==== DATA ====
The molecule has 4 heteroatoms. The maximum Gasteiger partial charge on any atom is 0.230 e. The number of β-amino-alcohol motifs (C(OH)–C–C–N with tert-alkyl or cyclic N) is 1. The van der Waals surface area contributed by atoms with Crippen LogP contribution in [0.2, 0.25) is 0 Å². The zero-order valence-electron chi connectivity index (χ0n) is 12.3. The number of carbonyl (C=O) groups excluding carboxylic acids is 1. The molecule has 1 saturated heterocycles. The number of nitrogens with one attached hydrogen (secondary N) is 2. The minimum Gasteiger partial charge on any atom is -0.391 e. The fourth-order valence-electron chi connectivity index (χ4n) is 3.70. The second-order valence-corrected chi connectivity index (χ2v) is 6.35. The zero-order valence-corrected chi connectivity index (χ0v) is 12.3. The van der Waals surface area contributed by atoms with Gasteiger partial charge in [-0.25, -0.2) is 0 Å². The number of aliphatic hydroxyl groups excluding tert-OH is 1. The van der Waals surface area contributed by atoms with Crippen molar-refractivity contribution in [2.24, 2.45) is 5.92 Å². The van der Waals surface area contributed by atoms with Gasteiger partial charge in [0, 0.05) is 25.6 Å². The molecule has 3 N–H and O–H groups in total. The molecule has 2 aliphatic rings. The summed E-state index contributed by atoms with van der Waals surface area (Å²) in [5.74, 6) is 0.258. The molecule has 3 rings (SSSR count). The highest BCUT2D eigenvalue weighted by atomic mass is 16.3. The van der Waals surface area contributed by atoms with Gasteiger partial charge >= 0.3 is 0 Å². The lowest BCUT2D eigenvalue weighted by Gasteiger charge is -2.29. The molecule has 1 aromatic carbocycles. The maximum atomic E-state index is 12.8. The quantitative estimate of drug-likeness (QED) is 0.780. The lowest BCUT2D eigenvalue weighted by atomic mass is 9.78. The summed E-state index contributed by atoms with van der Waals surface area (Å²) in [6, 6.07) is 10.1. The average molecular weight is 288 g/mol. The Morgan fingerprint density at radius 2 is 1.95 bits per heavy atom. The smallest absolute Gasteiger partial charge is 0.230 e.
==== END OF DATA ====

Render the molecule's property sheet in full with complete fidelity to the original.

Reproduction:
The molecule has 4 heteroatoms. The maximum Gasteiger partial charge on any atom is 0.230 e. The number of β-amino-alcohol motifs (C(OH)–C–C–N with tert-alkyl or cyclic N) is 1. The van der Waals surface area contributed by atoms with Crippen LogP contribution in [0.2, 0.25) is 0 Å². The zero-order valence-electron chi connectivity index (χ0n) is 12.3. The number of carbonyl (C=O) groups excluding carboxylic acids is 1. The molecule has 1 saturated heterocycles. The number of nitrogens with one attached hydrogen (secondary N) is 2. The minimum Gasteiger partial charge on any atom is -0.391 e. The fourth-order valence-electron chi connectivity index (χ4n) is 3.70. The second-order valence-corrected chi connectivity index (χ2v) is 6.35. The zero-order valence-corrected chi connectivity index (χ0v) is 12.3. The van der Waals surface area contributed by atoms with Gasteiger partial charge in [-0.25, -0.2) is 0 Å². The number of aliphatic hydroxyl groups excluding tert-OH is 1. The van der Waals surface area contributed by atoms with Crippen molar-refractivity contribution in [2.24, 2.45) is 5.92 Å². The van der Waals surface area contributed by atoms with Gasteiger partial charge in [0, 0.05) is 25.6 Å². The molecule has 3 N–H and O–H groups in total. The molecule has 2 aliphatic rings. The summed E-state index contributed by atoms with van der Waals surface area (Å²) in [5.74, 6) is 0.258. The molecule has 3 rings (SSSR count). The highest BCUT2D eigenvalue weighted by atomic mass is 16.3. The van der Waals surface area contributed by atoms with Gasteiger partial charge >= 0.3 is 0 Å². The lowest BCUT2D eigenvalue weighted by Gasteiger charge is -2.29. The molecule has 1 aromatic carbocycles. The maximum atomic E-state index is 12.8. The quantitative estimate of drug-likeness (QED) is 0.780. The lowest BCUT2D eigenvalue weighted by atomic mass is 9.78. The summed E-state index contributed by atoms with van der Waals surface area (Å²) in [6, 6.07) is 10.1. The average molecular weight is 288 g/mol. The Morgan fingerprint density at radius 2 is 1.95 bits per heavy atom. The smallest absolute Gasteiger partial charge is 0.230 e.